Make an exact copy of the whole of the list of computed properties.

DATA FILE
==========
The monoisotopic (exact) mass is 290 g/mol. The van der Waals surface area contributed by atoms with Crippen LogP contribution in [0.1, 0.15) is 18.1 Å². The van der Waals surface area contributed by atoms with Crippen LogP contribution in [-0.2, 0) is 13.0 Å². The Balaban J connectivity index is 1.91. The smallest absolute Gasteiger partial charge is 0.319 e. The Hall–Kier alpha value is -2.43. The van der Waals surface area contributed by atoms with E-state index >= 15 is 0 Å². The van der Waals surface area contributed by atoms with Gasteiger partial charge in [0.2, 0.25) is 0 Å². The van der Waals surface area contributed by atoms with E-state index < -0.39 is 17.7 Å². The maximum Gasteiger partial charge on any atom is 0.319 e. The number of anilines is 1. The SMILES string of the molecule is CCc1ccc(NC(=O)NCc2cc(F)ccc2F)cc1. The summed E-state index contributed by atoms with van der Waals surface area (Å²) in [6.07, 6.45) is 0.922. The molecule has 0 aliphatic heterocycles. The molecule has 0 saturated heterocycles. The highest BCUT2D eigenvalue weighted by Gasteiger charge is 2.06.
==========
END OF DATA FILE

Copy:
The monoisotopic (exact) mass is 290 g/mol. The van der Waals surface area contributed by atoms with Crippen LogP contribution in [0.1, 0.15) is 18.1 Å². The van der Waals surface area contributed by atoms with Crippen LogP contribution in [-0.2, 0) is 13.0 Å². The Balaban J connectivity index is 1.91. The smallest absolute Gasteiger partial charge is 0.319 e. The Hall–Kier alpha value is -2.43. The van der Waals surface area contributed by atoms with E-state index >= 15 is 0 Å². The van der Waals surface area contributed by atoms with Gasteiger partial charge in [0.2, 0.25) is 0 Å². The van der Waals surface area contributed by atoms with E-state index < -0.39 is 17.7 Å². The maximum Gasteiger partial charge on any atom is 0.319 e. The number of anilines is 1. The SMILES string of the molecule is CCc1ccc(NC(=O)NCc2cc(F)ccc2F)cc1. The summed E-state index contributed by atoms with van der Waals surface area (Å²) in [6.07, 6.45) is 0.922. The molecule has 0 aliphatic heterocycles. The molecule has 0 saturated heterocycles. The highest BCUT2D eigenvalue weighted by Gasteiger charge is 2.06.